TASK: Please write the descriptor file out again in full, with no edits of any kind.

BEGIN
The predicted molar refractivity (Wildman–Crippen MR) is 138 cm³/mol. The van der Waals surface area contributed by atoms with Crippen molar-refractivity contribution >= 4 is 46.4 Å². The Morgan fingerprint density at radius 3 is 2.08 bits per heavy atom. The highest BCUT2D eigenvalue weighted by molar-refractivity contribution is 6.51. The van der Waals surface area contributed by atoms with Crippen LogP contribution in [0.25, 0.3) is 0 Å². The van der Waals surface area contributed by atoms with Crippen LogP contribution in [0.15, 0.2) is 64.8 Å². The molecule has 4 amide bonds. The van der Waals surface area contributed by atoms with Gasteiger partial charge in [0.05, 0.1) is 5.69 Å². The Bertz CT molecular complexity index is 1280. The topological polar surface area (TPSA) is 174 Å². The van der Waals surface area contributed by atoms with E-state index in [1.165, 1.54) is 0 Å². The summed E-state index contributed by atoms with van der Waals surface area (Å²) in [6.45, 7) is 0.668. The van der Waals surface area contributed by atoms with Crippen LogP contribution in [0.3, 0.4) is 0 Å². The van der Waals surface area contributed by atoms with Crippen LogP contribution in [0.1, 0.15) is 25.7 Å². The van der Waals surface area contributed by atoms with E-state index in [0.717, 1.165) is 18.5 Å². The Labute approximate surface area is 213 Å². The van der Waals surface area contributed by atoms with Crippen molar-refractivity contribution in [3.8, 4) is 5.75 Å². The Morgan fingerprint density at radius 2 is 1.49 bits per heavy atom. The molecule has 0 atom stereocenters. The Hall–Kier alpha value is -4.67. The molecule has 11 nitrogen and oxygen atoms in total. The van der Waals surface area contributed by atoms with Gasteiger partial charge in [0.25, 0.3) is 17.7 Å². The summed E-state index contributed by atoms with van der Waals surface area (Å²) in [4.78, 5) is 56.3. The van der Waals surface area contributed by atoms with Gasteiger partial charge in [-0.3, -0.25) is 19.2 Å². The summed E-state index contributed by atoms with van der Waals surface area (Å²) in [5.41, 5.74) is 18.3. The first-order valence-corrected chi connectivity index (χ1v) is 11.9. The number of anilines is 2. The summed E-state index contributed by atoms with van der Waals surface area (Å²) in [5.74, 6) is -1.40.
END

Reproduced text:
The predicted molar refractivity (Wildman–Crippen MR) is 138 cm³/mol. The van der Waals surface area contributed by atoms with Crippen molar-refractivity contribution >= 4 is 46.4 Å². The Morgan fingerprint density at radius 3 is 2.08 bits per heavy atom. The highest BCUT2D eigenvalue weighted by molar-refractivity contribution is 6.51. The van der Waals surface area contributed by atoms with Crippen LogP contribution in [0.25, 0.3) is 0 Å². The van der Waals surface area contributed by atoms with Crippen LogP contribution in [0.15, 0.2) is 64.8 Å². The molecule has 4 amide bonds. The van der Waals surface area contributed by atoms with Gasteiger partial charge in [0.05, 0.1) is 5.69 Å². The Bertz CT molecular complexity index is 1280. The topological polar surface area (TPSA) is 174 Å². The van der Waals surface area contributed by atoms with E-state index in [1.165, 1.54) is 0 Å². The summed E-state index contributed by atoms with van der Waals surface area (Å²) in [6.45, 7) is 0.668. The van der Waals surface area contributed by atoms with Crippen LogP contribution in [0.3, 0.4) is 0 Å². The van der Waals surface area contributed by atoms with Crippen LogP contribution in [0.1, 0.15) is 25.7 Å². The van der Waals surface area contributed by atoms with E-state index in [0.717, 1.165) is 18.5 Å². The Labute approximate surface area is 213 Å². The van der Waals surface area contributed by atoms with Crippen molar-refractivity contribution in [3.8, 4) is 5.75 Å². The Morgan fingerprint density at radius 2 is 1.49 bits per heavy atom. The molecule has 0 atom stereocenters. The Hall–Kier alpha value is -4.67. The molecule has 11 nitrogen and oxygen atoms in total. The van der Waals surface area contributed by atoms with Gasteiger partial charge in [0.25, 0.3) is 17.7 Å². The summed E-state index contributed by atoms with van der Waals surface area (Å²) in [4.78, 5) is 56.3. The van der Waals surface area contributed by atoms with Gasteiger partial charge in [-0.3, -0.25) is 19.2 Å². The summed E-state index contributed by atoms with van der Waals surface area (Å²) in [5.41, 5.74) is 18.3. The first-order valence-corrected chi connectivity index (χ1v) is 11.9. The number of anilines is 2. The summed E-state index contributed by atoms with van der Waals surface area (Å²) in [5.74, 6) is -1.40.